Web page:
Free Our Data: the blog

A Guardian Technology campaign for free public access to data about the UK and its citizens

Inspire decision


The European parliament and council of ministers have finally agreed a compromise wording to the Inspire directive designed to harmonise spatial information around Europe. The directive had become a cause celebre in the movement to make public sector data freely available. Broadly, the European parliament backed our position, while the council of ministers was opposed.

Here’s today’s announcement of the compromise, hammered out on Tuesday night (after this week’s Technology Guardian went to press).

“The European Parliament and Council reached agreement last night on the contents of the proposed INSPIRE Directive, which aims to harmonise spatial information across Europe.

“Key points resolved during the final stages of the discussions between the institutions included the principles according to which citizens should be allowed to examine the official maps and other spatial data covered by the directive, and rules for granting authorities access to data held by other authorities. Copyright issues were also dicussed in detail.

“The directive will oblige EU member states to improve the administration of their map services and other spatial data services according to common principles. This will give Europe’s citizens better opportunities to find useful information about the environment and other issues from the internet. It will also enable the authorities to benefit more from information compiled by other official organisations.

“Data search services designed for the public will generally be free of charge, although the directive allows fees to be charged for access to data that has to be updated frequently, such as weather reports.”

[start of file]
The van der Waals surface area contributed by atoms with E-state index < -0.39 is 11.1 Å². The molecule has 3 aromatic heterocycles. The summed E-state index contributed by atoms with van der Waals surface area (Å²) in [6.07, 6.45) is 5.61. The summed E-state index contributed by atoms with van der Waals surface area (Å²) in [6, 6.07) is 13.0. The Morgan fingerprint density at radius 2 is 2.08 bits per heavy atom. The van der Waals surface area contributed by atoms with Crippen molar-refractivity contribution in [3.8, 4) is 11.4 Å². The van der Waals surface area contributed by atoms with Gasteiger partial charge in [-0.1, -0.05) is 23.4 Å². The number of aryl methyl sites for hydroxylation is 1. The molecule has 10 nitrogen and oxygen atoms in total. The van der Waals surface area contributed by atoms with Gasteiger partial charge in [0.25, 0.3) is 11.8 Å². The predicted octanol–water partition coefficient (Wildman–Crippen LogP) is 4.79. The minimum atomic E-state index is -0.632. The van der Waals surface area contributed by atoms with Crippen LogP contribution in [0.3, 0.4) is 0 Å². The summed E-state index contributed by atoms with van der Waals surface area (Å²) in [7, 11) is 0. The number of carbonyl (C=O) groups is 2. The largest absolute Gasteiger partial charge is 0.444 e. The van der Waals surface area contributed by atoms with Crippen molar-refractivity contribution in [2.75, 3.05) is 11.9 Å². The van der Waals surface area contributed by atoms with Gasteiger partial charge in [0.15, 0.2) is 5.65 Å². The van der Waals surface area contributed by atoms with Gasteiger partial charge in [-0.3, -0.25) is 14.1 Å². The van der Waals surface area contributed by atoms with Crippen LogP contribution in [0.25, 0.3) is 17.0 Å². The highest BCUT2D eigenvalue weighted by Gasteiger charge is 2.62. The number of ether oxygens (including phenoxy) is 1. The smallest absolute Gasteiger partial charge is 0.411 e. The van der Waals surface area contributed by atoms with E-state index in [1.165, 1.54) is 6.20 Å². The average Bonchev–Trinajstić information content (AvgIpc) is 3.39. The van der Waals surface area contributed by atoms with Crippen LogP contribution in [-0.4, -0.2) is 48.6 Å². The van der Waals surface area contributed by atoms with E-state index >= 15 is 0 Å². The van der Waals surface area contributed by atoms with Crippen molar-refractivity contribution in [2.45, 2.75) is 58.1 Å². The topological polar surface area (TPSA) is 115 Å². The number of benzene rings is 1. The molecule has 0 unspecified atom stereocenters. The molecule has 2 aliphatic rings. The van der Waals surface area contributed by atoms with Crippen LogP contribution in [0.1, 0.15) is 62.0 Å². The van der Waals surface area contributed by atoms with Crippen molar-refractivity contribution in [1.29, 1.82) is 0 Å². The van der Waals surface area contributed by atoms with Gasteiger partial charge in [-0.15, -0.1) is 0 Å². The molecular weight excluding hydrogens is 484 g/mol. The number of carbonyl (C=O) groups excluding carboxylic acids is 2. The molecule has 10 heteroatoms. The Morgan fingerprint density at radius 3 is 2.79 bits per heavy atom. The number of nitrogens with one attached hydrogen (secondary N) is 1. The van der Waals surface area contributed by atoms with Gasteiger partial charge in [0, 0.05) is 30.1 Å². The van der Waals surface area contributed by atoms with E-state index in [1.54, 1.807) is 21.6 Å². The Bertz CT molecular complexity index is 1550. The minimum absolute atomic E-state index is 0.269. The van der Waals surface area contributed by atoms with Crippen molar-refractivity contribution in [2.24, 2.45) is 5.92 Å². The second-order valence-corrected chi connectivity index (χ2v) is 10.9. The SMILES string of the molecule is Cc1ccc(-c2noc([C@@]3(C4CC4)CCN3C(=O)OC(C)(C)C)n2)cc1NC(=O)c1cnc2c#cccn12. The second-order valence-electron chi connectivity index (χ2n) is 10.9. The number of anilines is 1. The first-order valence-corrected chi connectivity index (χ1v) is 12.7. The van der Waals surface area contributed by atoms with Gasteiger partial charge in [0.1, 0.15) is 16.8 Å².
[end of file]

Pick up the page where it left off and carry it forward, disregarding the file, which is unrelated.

Looking from a parochial point of view, the compromise seems to satisfy the UK government’s two objections to amendments voted through by the parliament last summer: that they would compromise national security and put trading funds such as Ordnance Survey out of business.

Satu Hassi, a Green MEP from Finland who was closely involved with the negotiations, told me this morning that while she was not 100% satisfied with the outcome, the compromise at least puts some limits on data charges. In particular, it prohibits what she calls “arbitrary charging” – a finance ministry cannot suddenly decide to double the price of an information asset. 

One disappointment was the loss of an amendment that would have forced governments to make available data about radioactivity. Sounds like a worthy target for the Free our Data campaign. 

To sum up? Well, obviously the outcome isn’t what we’d have hoped for. Inspire isn’t going to end the absurd practice of public bodies spending time and effort negotiating rights and paying royalties for using data already owned by the taxpayer. (In Hassi’s words: “a ridiculous zero-sum game”.)

We’re not downhearted, however. Thanks to Inspire, the argument for freeing public sector information has been made at ministerial level in every government in Europe. It is on the mainstream agenda.

And, strongly as we feel about free data, let’s not lose sight of the main story. Inspire is about building new tools for understanding continent-wide impacts of climate change and pollution.  That seems like a good idea, even if some of the nuts and bolts aren’t the ones we’d have chosen ourselves.

There’s more in tomorrow’s Technology section. Feedback welcome, as always.


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